Study shows how blocking cellular housekeeping system leads to buildup and spread of abnormal protein aggregates in the brain.
Parkinson’s disease may be driven in part by cell stress-related biochemical events that disrupt a key cellular cleanup system, leading to the spread of harmful protein aggregates in the brain, according to a new study from scientists at Scripps Research.
The discovery, published in The Journal of Neuroscience in February 2022, offers a clear and testable hypothesis about the progression of Parkinson’s disease, and may lead to treatments capable of significantly slowing or even stopping it.
“We think our findings about this apparent disease-driving process are important for developing compounds that can specifically inhibit the process of disease spread in the brain,” says study senior author Stuart Lipton, MD, PhD, Step Family Endowed Chair, founding co-director of the Neurodegeneration New Medicines Center, and professor in the Department of Molecular Medicine at Scripps Research.
Parkinson’s disease affects roughly one million people in the United States. Its precise trigger is unknown, but it entails the deaths of neurons in a characteristic sequence through key brain regions. The killing of one small set of dopamine-producing neurons in the midbrain leads to the classic Parkinsonian tremor and other movement impairments. Harm to other brain regions results in various other disease signs including dementia in late stages of Parkinson’s. A closely related syndrome in which dementia occurs early in the disease course is called Lewy Body Dementia (LBD), and affects about 1.4 million people in the U.S.
In both diseases, affected neurons contain abnormal protein aggregations, known as Lewy bodies, whose predominant ingredient is a protein called alpha-synuclein. Prior studies have shown that alpha-synuclein aggregates can spread from neuron to neuron in Parkinson’s and LBD, apparently transmitting the disease process through the brain. But precisely how alpha-synuclein aggregates build up and spread in this way has been unclear.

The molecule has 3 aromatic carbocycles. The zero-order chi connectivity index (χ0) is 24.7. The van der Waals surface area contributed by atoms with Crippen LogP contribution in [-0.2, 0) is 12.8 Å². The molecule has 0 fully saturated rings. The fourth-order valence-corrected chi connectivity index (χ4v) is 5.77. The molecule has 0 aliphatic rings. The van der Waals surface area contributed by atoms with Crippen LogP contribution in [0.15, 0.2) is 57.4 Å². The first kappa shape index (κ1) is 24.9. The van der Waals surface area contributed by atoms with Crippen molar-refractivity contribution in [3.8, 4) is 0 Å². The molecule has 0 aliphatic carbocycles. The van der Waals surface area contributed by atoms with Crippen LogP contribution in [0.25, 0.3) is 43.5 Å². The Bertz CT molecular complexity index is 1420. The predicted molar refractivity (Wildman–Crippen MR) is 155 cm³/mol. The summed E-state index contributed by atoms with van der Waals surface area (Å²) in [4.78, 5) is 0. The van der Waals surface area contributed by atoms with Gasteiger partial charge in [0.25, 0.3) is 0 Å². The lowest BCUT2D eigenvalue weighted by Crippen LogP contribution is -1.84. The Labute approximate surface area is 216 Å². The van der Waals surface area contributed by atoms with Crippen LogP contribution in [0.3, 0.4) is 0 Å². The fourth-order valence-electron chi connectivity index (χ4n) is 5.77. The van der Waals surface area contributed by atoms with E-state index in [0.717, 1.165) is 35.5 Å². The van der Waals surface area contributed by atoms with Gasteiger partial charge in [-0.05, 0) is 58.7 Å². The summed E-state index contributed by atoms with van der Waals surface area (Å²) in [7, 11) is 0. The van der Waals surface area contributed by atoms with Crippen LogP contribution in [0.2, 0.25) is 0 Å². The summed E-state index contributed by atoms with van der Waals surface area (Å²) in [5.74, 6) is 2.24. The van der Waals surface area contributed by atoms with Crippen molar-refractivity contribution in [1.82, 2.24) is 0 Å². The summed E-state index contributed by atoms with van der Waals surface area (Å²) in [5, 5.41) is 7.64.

One clue, uncovered by Lipton’s lab and others in prior research, is that the Parkinson’s/LBD disease process generates highly reactive nitrogen-containing molecules including nitric oxide. In principle, these reactive nitrogen molecules could disrupt important cellular systems, including “housekeeping” systems that normally keep protein aggregates under control.
In the new study, the Scripps Research team demonstrated the validity of this idea by showing that a type of nitrogen-molecule reaction called S-nitrosylation can affect an important cellular protein called p62, triggering the buildup and spread of alpha-synuclein aggregates.
The p62 protein normally assists in autophagy, a waste-management system that helps cells get rid of potentially harmful protein aggregates. The researchers found evidence that in cell and animal models of Parkinson’s, p62 is S-nitrosylated at abnormally high levels in affected neurons. This alteration of p62 inhibits autophagy, causing a buildup of alpha-synuclein aggregates. The buildup of aggregates, in turn, leads to the secretion of the aggregates by affected neurons, and some of these aggregates are taken up by nearby neurons.
“The process we observed seems very similar to what is seen in Parkinson’s and LBD brains,” says study first author Chang-Ki Oh, PhD, a staff scientist in the Lipton laboratory.
The researchers also tested postmortem brains of LBD patients, and again found that levels of S-nitrosylated p62 were abnormally high in affected brain areas—supporting the idea that this process occurs in humans.
Lipton and Oh say that S-nitrosylation of proteins becomes more likely in many situations of cellular stress, including the presence of protein aggregates. Thus, this chemical modification of p62 could be a key factor in a self-reinforcing process that not only stresses brain cells beyond their limits, but also spreads the source of stress to other brain cells.
The team is now working to develop drug-like compounds that specifically inhibit the S-nitrosylation of p62. Although it would take years to develop such compounds as potential commercial drugs, they could, in principle, slow the Parkinson’s/LBD disease process or prevent its further spread in the brain after it begins, Lipton says.
Reference: “S-Nitrosylation of p62 Inhibits Autophagic Flux to Promote α-Synuclein Secretion and Spread in Parkinson’s Disease and Lewy Body Dementia” by Chang-ki Oh, Nima Dolatabadi, Piotr Cieplak, Maria T. Diaz-Meco, Jorge Moscat, John P. Nolan, Tomohiro Nakamura and Stuart A. Lipton, 15 February 2022, The Journal of Neuroscience.
The study was co-authored by Chang-Ki Oh, Nima Dolatabadi, Tomohiro Nakamura, and Stuart Lipton, of Scripps Research; Piotr Cieplak, Maria Diaz-Meco and Jorge Moscat of Sanford Burnham Prebys Medical Discovery Institute; and John Nolan of the Scintillon Institute in San Diego.
The study was supported in part by the National Institutes of Health (R01 NS086890, R35 AG071734, DP1 DA041722, R01 DA048882, RF1 AG057409, R01 AG056259, R01 AG061845, R61 NS122098, RF1 NS123298), the Brain & Behavior Research Foundation, and the Michael J. Fox Foundation.